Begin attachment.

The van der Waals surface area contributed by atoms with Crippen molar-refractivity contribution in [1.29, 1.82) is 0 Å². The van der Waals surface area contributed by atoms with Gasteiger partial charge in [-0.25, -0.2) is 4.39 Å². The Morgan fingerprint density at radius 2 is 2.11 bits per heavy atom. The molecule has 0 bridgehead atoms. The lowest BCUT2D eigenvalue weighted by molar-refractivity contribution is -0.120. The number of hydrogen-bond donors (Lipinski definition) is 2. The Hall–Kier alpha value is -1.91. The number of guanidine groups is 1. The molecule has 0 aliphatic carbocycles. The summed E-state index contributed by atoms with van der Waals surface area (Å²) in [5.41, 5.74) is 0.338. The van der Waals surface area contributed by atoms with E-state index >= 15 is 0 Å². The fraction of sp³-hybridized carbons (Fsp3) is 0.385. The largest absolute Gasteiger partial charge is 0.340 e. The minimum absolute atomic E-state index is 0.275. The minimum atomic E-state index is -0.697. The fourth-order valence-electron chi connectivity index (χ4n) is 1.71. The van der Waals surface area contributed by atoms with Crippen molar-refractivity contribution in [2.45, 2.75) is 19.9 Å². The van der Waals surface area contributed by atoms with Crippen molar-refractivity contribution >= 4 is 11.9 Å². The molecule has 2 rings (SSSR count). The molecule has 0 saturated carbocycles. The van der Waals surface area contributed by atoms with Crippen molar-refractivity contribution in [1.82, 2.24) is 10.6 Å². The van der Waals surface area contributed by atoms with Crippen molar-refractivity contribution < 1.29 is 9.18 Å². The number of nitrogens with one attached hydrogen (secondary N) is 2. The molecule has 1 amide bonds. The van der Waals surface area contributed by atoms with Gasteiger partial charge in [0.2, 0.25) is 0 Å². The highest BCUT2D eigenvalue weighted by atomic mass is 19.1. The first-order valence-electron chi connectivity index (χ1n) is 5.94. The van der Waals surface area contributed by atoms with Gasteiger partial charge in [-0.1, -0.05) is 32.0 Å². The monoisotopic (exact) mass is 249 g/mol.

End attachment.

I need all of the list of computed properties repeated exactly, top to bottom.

The van der Waals surface area contributed by atoms with Crippen molar-refractivity contribution in [1.29, 1.82) is 0 Å². The van der Waals surface area contributed by atoms with Gasteiger partial charge in [-0.25, -0.2) is 4.39 Å². The Morgan fingerprint density at radius 2 is 2.11 bits per heavy atom. The molecule has 0 bridgehead atoms. The lowest BCUT2D eigenvalue weighted by molar-refractivity contribution is -0.120. The number of hydrogen-bond donors (Lipinski definition) is 2. The Hall–Kier alpha value is -1.91. The number of guanidine groups is 1. The molecule has 0 aliphatic carbocycles. The summed E-state index contributed by atoms with van der Waals surface area (Å²) in [5.41, 5.74) is 0.338. The van der Waals surface area contributed by atoms with E-state index >= 15 is 0 Å². The fraction of sp³-hybridized carbons (Fsp3) is 0.385. The largest absolute Gasteiger partial charge is 0.340 e. The minimum absolute atomic E-state index is 0.275. The minimum atomic E-state index is -0.697. The fourth-order valence-electron chi connectivity index (χ4n) is 1.71. The van der Waals surface area contributed by atoms with Crippen molar-refractivity contribution in [2.45, 2.75) is 19.9 Å². The van der Waals surface area contributed by atoms with Crippen molar-refractivity contribution >= 4 is 11.9 Å². The molecule has 2 rings (SSSR count). The molecule has 0 saturated carbocycles. The van der Waals surface area contributed by atoms with Crippen molar-refractivity contribution in [1.82, 2.24) is 10.6 Å². The van der Waals surface area contributed by atoms with Crippen molar-refractivity contribution < 1.29 is 9.18 Å². The number of nitrogens with one attached hydrogen (secondary N) is 2. The molecule has 1 amide bonds. The van der Waals surface area contributed by atoms with Gasteiger partial charge in [0.2, 0.25) is 0 Å². The highest BCUT2D eigenvalue weighted by atomic mass is 19.1. The first-order valence-electron chi connectivity index (χ1n) is 5.94. The van der Waals surface area contributed by atoms with Gasteiger partial charge in [-0.1, -0.05) is 32.0 Å². The monoisotopic (exact) mass is 249 g/mol.